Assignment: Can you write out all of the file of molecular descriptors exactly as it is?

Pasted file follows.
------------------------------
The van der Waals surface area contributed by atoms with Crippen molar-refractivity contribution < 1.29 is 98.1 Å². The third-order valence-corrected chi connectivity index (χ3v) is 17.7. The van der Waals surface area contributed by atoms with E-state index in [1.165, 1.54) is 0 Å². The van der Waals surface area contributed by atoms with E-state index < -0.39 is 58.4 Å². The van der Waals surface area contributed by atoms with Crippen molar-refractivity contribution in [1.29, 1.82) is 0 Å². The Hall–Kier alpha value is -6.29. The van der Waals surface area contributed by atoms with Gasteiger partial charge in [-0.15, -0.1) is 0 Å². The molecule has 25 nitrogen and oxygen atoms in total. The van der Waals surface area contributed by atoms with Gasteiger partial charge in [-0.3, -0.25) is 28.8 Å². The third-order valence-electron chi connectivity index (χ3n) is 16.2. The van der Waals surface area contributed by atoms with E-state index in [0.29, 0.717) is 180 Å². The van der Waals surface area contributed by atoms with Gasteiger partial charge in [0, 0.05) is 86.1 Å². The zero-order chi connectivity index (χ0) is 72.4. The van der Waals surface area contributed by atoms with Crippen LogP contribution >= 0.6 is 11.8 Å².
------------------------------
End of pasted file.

The van der Waals surface area contributed by atoms with Crippen molar-refractivity contribution < 1.29 is 98.1 Å². The third-order valence-corrected chi connectivity index (χ3v) is 17.7. The van der Waals surface area contributed by atoms with E-state index in [1.165, 1.54) is 0 Å². The van der Waals surface area contributed by atoms with E-state index < -0.39 is 58.4 Å². The van der Waals surface area contributed by atoms with Crippen molar-refractivity contribution in [1.29, 1.82) is 0 Å². The Hall–Kier alpha value is -6.29. The van der Waals surface area contributed by atoms with Gasteiger partial charge in [-0.15, -0.1) is 0 Å². The molecule has 25 nitrogen and oxygen atoms in total. The van der Waals surface area contributed by atoms with Gasteiger partial charge in [-0.3, -0.25) is 28.8 Å². The third-order valence-electron chi connectivity index (χ3n) is 16.2. The van der Waals surface area contributed by atoms with E-state index in [0.29, 0.717) is 180 Å². The van der Waals surface area contributed by atoms with Gasteiger partial charge in [0, 0.05) is 86.1 Å². The zero-order chi connectivity index (χ0) is 72.4. The van der Waals surface area contributed by atoms with Crippen LogP contribution >= 0.6 is 11.8 Å².